Ask any cigar smoker that has been enjoying cigar smoking as a serious affair for a long enough time and the odds are the Davidoff Dom Perignon will be on that list.
Cuban Davidoffs were produced from 1969 until 1991 when company founder Zino Davidoff opted to end the partnership with Cubatabaco and move production to the Dominican Republic, which leads to the Davidoff brand most cigar smokers are familiar with today.
The company made a dozen and a half different vitolas, some of which like the No.1, No.2 and Thousand Series were also then produced in the Dominican Republic.
One of the cigar that was not produced in the Dominican was the Davidoff Dom Perignon.
Davidoff has produced cigars named after various wineries over the years, largely in its Chateau Series.
- Davidoff Château Haut-Brion(4 x 40)
- Davidoff Château Lafite (4 1/2 x 40)
- Davidoff Château Latour (5 5/8 x 42)
- Davidoff Château Margaux (5 1/8 x 42)
- Davidoff Château Mouton Rothschild (6 1/8 x 42)
- Davidoff Château Yquem (6 x 42)
The Dom Perignon, introduced in 1977, is a bit different given its named after a Champagne brand, not a winery.
Since being discontinued, it’s become a darling of the secondary market with cigars selling for up to $500 per cigar.
- Cigar Reviewed: Davidoff Dom Perignon
- Country of Origin: Cuba
- Factory: El Laguito
- Wrapper: Cuba
- Binder: Cuba
- Filler: Cuba
- Size: 7 Inches
- Ring Gauge: 47
- Vitola: Churchill
- Est. Price: $300-$500
- Release Date: 1985
- Number of Cigars Released: Regular Production
- Number of Cigars Smoked for Review: 1
It has a dark cinnamon brown wrapper, quite a bit darker then a few other Cuba Davidoffs that I have smoked. and the wrapper still has quite a bit of oil on it making it silky smooth to the touch. It is firm when squeezed, but not hard. The Dom Perignon smells of cedar, espresso, hay and strong chocolate.
The first third started out with more spice on the tongue than I ever would have expected, along with a very earthy and slightly bitter profile that also included notes of hay and wood. It’s not a bad start at all flavor wise. Unfortunately, about a quarter of the way through, the flavors mellow out suddenly, almost like someone turned off a switch and never regain the same intensity.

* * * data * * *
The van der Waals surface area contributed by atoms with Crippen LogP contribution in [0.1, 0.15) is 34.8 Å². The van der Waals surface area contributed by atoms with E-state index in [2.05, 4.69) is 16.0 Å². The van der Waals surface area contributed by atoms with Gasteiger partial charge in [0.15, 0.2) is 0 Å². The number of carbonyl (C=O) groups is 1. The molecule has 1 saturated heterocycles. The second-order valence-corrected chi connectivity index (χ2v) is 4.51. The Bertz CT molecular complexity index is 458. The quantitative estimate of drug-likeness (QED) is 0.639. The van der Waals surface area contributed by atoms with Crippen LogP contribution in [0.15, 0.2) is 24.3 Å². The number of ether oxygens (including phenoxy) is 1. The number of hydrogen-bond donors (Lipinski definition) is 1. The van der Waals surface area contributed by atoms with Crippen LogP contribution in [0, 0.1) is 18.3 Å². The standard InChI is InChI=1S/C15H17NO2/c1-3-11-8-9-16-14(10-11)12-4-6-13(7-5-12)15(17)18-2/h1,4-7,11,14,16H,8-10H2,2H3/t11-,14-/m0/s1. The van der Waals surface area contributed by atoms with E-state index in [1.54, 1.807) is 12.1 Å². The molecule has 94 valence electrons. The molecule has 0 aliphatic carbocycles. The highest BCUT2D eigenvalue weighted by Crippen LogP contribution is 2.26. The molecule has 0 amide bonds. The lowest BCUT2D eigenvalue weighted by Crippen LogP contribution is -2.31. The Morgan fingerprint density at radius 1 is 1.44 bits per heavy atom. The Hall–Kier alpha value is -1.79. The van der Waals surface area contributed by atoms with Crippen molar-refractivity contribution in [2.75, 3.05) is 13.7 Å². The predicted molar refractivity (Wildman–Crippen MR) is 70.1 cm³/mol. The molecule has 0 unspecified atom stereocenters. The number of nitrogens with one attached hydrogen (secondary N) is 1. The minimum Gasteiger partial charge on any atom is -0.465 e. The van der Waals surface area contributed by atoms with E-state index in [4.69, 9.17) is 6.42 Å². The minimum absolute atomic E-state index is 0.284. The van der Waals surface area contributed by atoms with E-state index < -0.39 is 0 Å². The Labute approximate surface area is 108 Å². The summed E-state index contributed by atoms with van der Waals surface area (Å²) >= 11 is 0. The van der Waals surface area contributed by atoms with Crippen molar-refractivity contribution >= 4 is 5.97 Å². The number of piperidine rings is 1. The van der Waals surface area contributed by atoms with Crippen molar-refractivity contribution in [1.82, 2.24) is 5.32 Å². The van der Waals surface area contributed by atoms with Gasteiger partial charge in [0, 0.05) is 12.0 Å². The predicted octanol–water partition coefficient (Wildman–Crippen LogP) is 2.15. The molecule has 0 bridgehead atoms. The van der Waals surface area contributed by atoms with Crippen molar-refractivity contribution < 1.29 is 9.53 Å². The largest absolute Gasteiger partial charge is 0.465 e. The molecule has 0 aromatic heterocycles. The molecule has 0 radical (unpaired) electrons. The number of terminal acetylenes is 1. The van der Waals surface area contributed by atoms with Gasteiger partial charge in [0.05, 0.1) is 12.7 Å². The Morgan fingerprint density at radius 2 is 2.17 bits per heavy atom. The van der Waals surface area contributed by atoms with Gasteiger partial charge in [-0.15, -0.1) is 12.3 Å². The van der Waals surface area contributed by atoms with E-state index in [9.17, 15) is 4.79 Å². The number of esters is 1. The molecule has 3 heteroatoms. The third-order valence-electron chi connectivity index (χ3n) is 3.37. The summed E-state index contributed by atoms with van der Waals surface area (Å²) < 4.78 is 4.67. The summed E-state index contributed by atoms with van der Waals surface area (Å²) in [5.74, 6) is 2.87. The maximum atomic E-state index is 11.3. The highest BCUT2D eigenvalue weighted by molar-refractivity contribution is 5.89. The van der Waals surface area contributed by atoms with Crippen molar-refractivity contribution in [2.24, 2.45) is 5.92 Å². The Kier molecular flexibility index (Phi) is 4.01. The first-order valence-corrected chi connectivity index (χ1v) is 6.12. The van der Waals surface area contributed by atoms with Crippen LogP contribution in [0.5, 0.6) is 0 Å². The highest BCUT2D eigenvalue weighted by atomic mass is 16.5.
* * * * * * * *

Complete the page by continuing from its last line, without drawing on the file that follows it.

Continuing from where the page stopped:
The second third of the Dom Perignon had that same earthy core, but turned into more of an unpleasant damp earth note. It’s very mellow, with flavors seeming to be less concentrated than they should be. There is a note of aged tobacco that comes in at the end of the second third, but it is fleeting. Sadly, the spice from the start of the first third has totally disappeared by this point. Strength is noticeably more intense, around medium.
It’s almost exactly the same as the second third. There are boring flavors, largely mellow and with no spice or pepper at all, kind of like smoking paper. However, the strength continues to increase until it reached the medium-plus.
- The score would be quite a bit better if the Dom Perignon had continued like the first half of the first third. Alas, that was not the case.
- I find it extremely interesting that I have had nothing but great experiences with every Dunhill I have smoked, but such bad experiences with every Davidoff I have smoked, considering they were produced around the same time.
- You may have heard that the Dom Perignons, or even Cuban Davidoffs in general, are not aging well. My experiences suggest there’s some truth to that. Having said that, storage conditions are almost everything with these cigars and while I bought these from a trusted source, there is always the possibility they were stored improperly at some point in it’s life.
- The burn was excellent for the entire cigar, but the draw was a bit tight. Not too tight to smoke, but tight enough to be noticeable.
- Despite the lack of flavor, the Dom Perignon was surprisingly strong, finishing up firmly in the medium-plus.
- The final smoking time was one hour and 40 minutes.
This is one of those cigars that people dream of smoking their entire lives, due mostly to the aura that surrounds them and the price they command. Sadly, this cigar never even came close to meeting its potential. Boring, monotonous and sour, it was a disappointment almost from the start. If you have one of these that you are saving for a special occasion, I implore you to celebrate with something else. For the same money, I would buy a Dunhill—any Cuban Dunhill—every time.